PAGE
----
The One Thing That Links Almost All Massacres And Acts Of Terrorism?
By TruePublica: It’s interesting to note that since the Sandy Hook killings on December 14th 2012, just over 150,000 American’s have been killed by guns, almost double that figure have ended in non-fatal injuries. The number of American’s killed by refugees in America in the same time – zero. There’s a point to making this comparison.
It’s also interesting to note that opioids, both prescription and black-market, kills about the same amount of American’s – approximately 36,000 a year. A recent U.S. STAT-Forecast says – “Opioids could kill nearly half a million people across America over the next decade as the crisis of addiction and overdose accelerates.
Drug abuse and addiction more generally is associated with a high percentage of drug-related crimes. The Bureau of Justice reports that approximately 41% of all violent crimes against students are the result of drug abuse, the same is experienced by 35% of workplace victims. In the U.S. several jurisdictions have reported that benzodiazepine misuse by criminal detainees has surpassed that of opiates. Research carried out on drug-related crime found that drug misuse is associated with various crimes that are in part related to the feelings of invincibility, which can become particularly pronounced with abuse. In fact, there are an assortment of drugs that have been used as a tool of murder by serial killers, and other murderers, and used to facilitate rape, robbery and shoplifting.
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There are 29 listed acts of terrorism in the US since Sandy Hook (itself not classed as an act of terrorism). Twenty two of those incidents ended with no fatalities, albeit most ended with non-fatal injuries of some sort. The Orlando nightclub killing spree, the deadliest in American history and San Berdino were both perpetrated by American born citizens. These two incidents alone account for more than half of all terror related fatalities combined. Others were acts of racism, hatred and just plain violence for one reason or another and classed as terrorism. Orlando was carried out by a psychotic bully with a list of aggressive behavioural traits and low attainment throughout his youth and adult life and was a drug abuser. Drugs were also involved in San Berdino. The male was a drug abuser who had a ‘troubled’ childhood, with an abusive as well as violent father – an alcoholic who once even attempted to kill his wife in front of the three children by pushing her in front of a car.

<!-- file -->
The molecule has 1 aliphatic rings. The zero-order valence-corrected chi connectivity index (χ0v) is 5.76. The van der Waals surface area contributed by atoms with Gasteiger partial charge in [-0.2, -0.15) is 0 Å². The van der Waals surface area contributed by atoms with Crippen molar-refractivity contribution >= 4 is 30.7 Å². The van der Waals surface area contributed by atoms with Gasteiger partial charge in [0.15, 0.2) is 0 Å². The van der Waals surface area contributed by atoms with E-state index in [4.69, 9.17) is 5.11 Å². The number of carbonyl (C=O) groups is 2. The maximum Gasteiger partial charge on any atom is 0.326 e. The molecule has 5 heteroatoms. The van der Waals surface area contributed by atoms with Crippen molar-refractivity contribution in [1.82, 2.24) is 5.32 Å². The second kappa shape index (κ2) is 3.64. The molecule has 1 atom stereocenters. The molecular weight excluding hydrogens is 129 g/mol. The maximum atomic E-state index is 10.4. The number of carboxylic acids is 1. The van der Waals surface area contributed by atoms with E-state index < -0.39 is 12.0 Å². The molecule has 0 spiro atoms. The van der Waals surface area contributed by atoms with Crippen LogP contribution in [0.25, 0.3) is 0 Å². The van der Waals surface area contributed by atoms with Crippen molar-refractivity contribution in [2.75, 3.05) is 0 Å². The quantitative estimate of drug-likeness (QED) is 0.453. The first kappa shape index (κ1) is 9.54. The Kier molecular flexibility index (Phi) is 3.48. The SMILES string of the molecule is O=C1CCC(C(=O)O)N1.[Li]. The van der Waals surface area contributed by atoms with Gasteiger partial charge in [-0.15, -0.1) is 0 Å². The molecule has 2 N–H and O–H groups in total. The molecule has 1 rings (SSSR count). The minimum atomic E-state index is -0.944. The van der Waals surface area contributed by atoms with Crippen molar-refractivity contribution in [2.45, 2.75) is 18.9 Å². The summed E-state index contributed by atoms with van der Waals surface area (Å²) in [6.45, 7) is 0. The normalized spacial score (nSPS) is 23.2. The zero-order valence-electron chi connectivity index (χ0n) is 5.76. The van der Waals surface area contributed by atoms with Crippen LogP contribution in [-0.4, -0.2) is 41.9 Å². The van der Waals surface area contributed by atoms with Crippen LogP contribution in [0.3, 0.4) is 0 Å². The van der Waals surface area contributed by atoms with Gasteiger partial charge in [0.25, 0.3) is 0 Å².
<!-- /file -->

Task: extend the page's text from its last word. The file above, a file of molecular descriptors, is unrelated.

In the last 24 hours:
PARIS (Assoc Press) – 1.40pm 21st August: The Latest on a van ramming two bus stops in the French port city of Marseille (all times local): A French official says a suspect who rammed his white van into two bus stops in the southern French city of Marseille, killing a woman, is being treated for psychological problems. Watch this space, drugs will be involved.
The mainstream media have emphatically failed to bring to everyone’s attention that the car attack in Charlottesville that killed one and wounded 19 others was perpetrated by a very troubled army reject who was using potent antipsychotic drugs after being diagnosed with serious mental illnesses. This is a material fact but rejected as such.
The following blog post by Peter Hitchins of the MailonSunday entitled “And still idiots accuse me of excusing Islamic terror. They should read this” is interesting. The post, including links and other material is thousands of words and heavily researched over an extensive period of time. To read it all would literally take hours. In one excerpt of some 500 words, the focus is on the implication that far from a concerted effort by Islamic State, to bring down Europe and continue its push for the ‘clash of civilisations’ to divide the world, something else might be going on.
Hitchins goes to considerable lengths to forcefully get the point across every few hundred words that he is not defending Islam or taking sides with the perpetrators of death on our streets. TruePublica has made the assumption that Hitchins has done his homework here and what you read are indeed facts. That being the case, he makes a good point. Have a read, see what you think.
“And I thought that one of the most important questions we face is this: How can we prevent or at least reduce the horrifying number of rampage murders across the world? Let me suggest that we might best do so by thinking, and studying. A strange new sort of violence is abroad in the world. From Japan to Florida to Texas to France to Germany, Norway and Finland, we learn almost weekly of wild massacres, in which the weapon is sometimes a gun, sometimes a knife, or even a lorry.